The foundation offers many scholarships; this year I served on one of the scholarship committees. Our committee had to decide between two individuals that we thought were both deserving, but we only had enough funds to award to one. A foundation board member who was also on the committee offered to donate another $1,000 so we could award both students the scholarship award. It was amazing to witness and speaks to the commitment of our foundation board members. Another heart-warming memory was the opportunity to hear from one of our Youth Pathways Grant recipients. This recipient hosts a summer camp for youth from various communities, socio-economic classes and ages and exposes them to a wide range of careers in agriculture beyond traditional farming. They were working on electrical systems and 3D printing to design bioreactor pods to turn methane into energy. Through my role on the foundation board, I’ve had the opportunity to learn about so many amazing and innovative programs like this.   

Many current foundation board members started in Farm Bureau through their involvement in Young Ag Professionals programs. The board has been supportive and encouraging of my input and new ideas. My time on the board has flown by quickly.  

What has been your favorite program within the foundation?

My favorite foundation program is ExploreAg. I loved meeting the students from a variety of backgrounds and interests and listening to what led them to participate in the camp. The caliber of students in attendance was very impressive. Reading about the camp is one thing but hearing about it from the participants and seeing how excited they were was something else entirely.

What are some of the connections you’ve made throughout your two years of service? 

I personally love to hear people explain their career paths and the twists and turns that led them to where they are now. It’s a great learning experience for me to hear from the other board members, all who are very successful in their career fields. It was interesting and a good learning experience to hear about fellow board members career fields, many of which are not directly involved in agriculture. It has been a one-of-a-kind opportunity for networking and professional development.

If a fellow YAP member was considering applying for this position, what would you say to them?

I would absolutely recommend all YAP members to apply for this Foundation board position.

2020 OFB Foundation Golf OutingFarm Bureau does so much for its members; this is a great opportunity to learn more about the foundation and then spread the word on all the great work they do. Plus- it’s fun! You’ll get to experience a lot of fun new things like attending the Foundation golf outing and the Annual Meeting Foundation Breakfast.

What would you tell anyone who is interested in volunteering or supporting the foundation and how they can impact the future of our industry through their involvement?  

There are so many ways to become involved in the foundation such as the annual golf outing in the summer every year, held on beautiful courses with great company.  Tell young students about the amazing ExploreAg camps; they won’t regret participating. Apply today for the YAP foundation board position. Applications are due Aug. 1 by 5 p.m.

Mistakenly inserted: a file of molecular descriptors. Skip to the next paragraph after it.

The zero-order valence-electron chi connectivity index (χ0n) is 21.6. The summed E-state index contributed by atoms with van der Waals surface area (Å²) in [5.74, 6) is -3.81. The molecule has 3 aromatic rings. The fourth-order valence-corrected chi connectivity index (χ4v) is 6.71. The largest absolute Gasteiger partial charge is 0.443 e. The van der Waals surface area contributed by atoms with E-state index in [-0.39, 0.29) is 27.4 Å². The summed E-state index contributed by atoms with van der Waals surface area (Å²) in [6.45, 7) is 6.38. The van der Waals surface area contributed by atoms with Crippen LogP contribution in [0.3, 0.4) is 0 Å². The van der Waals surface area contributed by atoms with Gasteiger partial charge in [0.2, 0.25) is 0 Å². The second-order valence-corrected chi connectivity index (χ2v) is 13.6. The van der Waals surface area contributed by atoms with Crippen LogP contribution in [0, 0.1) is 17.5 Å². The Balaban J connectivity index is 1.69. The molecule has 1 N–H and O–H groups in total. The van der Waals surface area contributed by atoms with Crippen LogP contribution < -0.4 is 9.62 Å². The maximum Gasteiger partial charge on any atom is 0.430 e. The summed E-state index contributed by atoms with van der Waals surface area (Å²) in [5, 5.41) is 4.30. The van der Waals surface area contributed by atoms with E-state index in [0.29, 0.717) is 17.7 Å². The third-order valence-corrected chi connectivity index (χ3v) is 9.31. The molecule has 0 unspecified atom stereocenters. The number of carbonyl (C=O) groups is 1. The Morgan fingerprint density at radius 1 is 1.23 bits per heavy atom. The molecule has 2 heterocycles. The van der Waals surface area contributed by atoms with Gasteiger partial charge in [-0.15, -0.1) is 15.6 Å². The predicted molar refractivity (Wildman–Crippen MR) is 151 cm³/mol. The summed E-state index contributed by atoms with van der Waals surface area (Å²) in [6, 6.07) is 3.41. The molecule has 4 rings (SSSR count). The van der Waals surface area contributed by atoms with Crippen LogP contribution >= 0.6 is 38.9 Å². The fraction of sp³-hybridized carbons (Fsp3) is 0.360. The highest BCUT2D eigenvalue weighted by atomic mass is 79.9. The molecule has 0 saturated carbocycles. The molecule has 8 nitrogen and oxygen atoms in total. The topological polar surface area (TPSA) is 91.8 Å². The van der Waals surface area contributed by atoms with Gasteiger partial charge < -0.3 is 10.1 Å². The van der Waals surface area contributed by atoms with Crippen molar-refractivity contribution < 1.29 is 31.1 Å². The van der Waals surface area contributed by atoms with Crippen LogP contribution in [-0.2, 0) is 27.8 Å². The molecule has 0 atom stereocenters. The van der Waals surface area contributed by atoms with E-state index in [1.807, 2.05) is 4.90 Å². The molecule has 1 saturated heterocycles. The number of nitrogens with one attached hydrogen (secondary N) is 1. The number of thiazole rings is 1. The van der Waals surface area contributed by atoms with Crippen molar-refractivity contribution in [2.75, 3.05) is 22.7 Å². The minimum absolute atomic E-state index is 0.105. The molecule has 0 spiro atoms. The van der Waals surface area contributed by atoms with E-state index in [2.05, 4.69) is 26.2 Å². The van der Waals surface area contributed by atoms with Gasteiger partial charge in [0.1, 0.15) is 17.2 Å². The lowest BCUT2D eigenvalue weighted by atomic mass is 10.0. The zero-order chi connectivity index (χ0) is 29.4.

The best way to help the foundation is to make a gift! In 2022, we were able to award nearly $85,000 in scholarship support. That would not be possible without the generous donations that we receive.  Make a gift today!

“On behalf of the Ohio Farm Bureau Foundation Board of Directors, I would like to extend our gratitude for Jenna’s service on our board. Over the past two years, she has done an excellent job representing the values and perspectives of young agricultural professionals.” – Tara Durbin, chief lending officer, agriculture with Farm Credit Mid-America and president of the OFB Foundation

Labor has always been an issue, mainly because we are a seasonal operation. So that's a challenge finding somebody who only wants to work three months out of a year, sometimes up to six months.
Mandy Way's avatar
Mandy Way

Way Farms

Farm Labor Resources
I appreciate the benefit of having a strong voice in my corner. The extras that are included in membership are wonderful, but I'm a member because of the positive impact to my local and state agricultural communities.
Ernie Welch's avatar
Ernie Welch

Van Wert County Farm Bureau

Strong communities
I see the value and need to be engaged in the community I live in, to be a part of the decision-making process and to volunteer with organizations that help make our community better.
Matt Aultman's avatar
Matt Aultman

Darke County Farm Bureau

Leadership development
Farm Bureau involvement has taught me how to grow my professional and leadership experience outside of the workforce and how to do that in a community-centric way.
Jaclyn De Candio's avatar
Jaclyn De Candio

Clark County Farm Bureau

Young Ag Professionals program
With not growing up on a farm, I’d say I was a late bloomer to agriculture. I feel so fortunate that I found the agriculture industry. There are so many opportunities for growth.
Jenna Gregorich's avatar
Jenna Gregorich

Coshocton County Farm Bureau

Growing our Generation
Knowing that horticulture is under the agriculture umbrella and having Farm Bureau supporting horticulture like it does the rest of ag is very important.
Jared Hughes's avatar
Jared Hughes

Groovy Plants Ranch

Groovy Plants Ranch
If it wasn't for Farm Bureau, I personally, along with many others, would not have had the opportunity to meet with our representatives face to face in Washington.
Austin Heil's avatar
Austin Heil

Hardin County Farm Bureau

Washington, D.C. Leadership Experience
So many of the issues that OFBF and its members are advocating for are important to all Ohioans. I look at OFBF as an agricultural watchdog advocating for farmers and rural communities across Ohio.
Mary Smallsreed's avatar
Mary Smallsreed

Trumbull County Farm Bureau